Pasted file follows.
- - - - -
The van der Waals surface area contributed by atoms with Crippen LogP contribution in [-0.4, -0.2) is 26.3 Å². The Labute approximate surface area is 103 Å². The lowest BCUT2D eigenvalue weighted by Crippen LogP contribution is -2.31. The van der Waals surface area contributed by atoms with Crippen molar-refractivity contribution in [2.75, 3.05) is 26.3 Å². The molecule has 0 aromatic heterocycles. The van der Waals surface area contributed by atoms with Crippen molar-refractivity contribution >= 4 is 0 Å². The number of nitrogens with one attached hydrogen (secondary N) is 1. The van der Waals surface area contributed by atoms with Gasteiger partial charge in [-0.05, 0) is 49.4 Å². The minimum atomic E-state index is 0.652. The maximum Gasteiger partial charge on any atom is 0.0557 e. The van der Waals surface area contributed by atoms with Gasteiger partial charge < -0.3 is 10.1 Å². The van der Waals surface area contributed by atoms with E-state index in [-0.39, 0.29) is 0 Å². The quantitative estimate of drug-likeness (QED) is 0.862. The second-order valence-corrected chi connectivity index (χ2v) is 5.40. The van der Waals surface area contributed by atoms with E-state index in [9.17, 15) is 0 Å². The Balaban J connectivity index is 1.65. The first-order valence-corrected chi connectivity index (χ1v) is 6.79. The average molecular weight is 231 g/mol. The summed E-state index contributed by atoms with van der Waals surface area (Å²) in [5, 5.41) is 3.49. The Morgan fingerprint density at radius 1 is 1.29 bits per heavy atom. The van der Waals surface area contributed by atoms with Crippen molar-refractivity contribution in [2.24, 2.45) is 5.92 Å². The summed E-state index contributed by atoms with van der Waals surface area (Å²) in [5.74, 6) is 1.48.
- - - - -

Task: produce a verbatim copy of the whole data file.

The van der Waals surface area contributed by atoms with Crippen LogP contribution in [-0.4, -0.2) is 26.3 Å². The Labute approximate surface area is 103 Å². The lowest BCUT2D eigenvalue weighted by Crippen LogP contribution is -2.31. The van der Waals surface area contributed by atoms with Crippen molar-refractivity contribution in [2.75, 3.05) is 26.3 Å². The molecule has 0 aromatic heterocycles. The van der Waals surface area contributed by atoms with Crippen molar-refractivity contribution >= 4 is 0 Å². The number of nitrogens with one attached hydrogen (secondary N) is 1. The van der Waals surface area contributed by atoms with Gasteiger partial charge in [-0.05, 0) is 49.4 Å². The minimum atomic E-state index is 0.652. The maximum Gasteiger partial charge on any atom is 0.0557 e. The van der Waals surface area contributed by atoms with Gasteiger partial charge < -0.3 is 10.1 Å². The van der Waals surface area contributed by atoms with E-state index in [-0.39, 0.29) is 0 Å². The quantitative estimate of drug-likeness (QED) is 0.862. The second-order valence-corrected chi connectivity index (χ2v) is 5.40. The van der Waals surface area contributed by atoms with E-state index in [9.17, 15) is 0 Å². The Balaban J connectivity index is 1.65. The first-order valence-corrected chi connectivity index (χ1v) is 6.79. The average molecular weight is 231 g/mol. The summed E-state index contributed by atoms with van der Waals surface area (Å²) in [5, 5.41) is 3.49. The Morgan fingerprint density at radius 1 is 1.29 bits per heavy atom. The van der Waals surface area contributed by atoms with Crippen molar-refractivity contribution in [2.24, 2.45) is 5.92 Å². The summed E-state index contributed by atoms with van der Waals surface area (Å²) in [5.74, 6) is 1.48.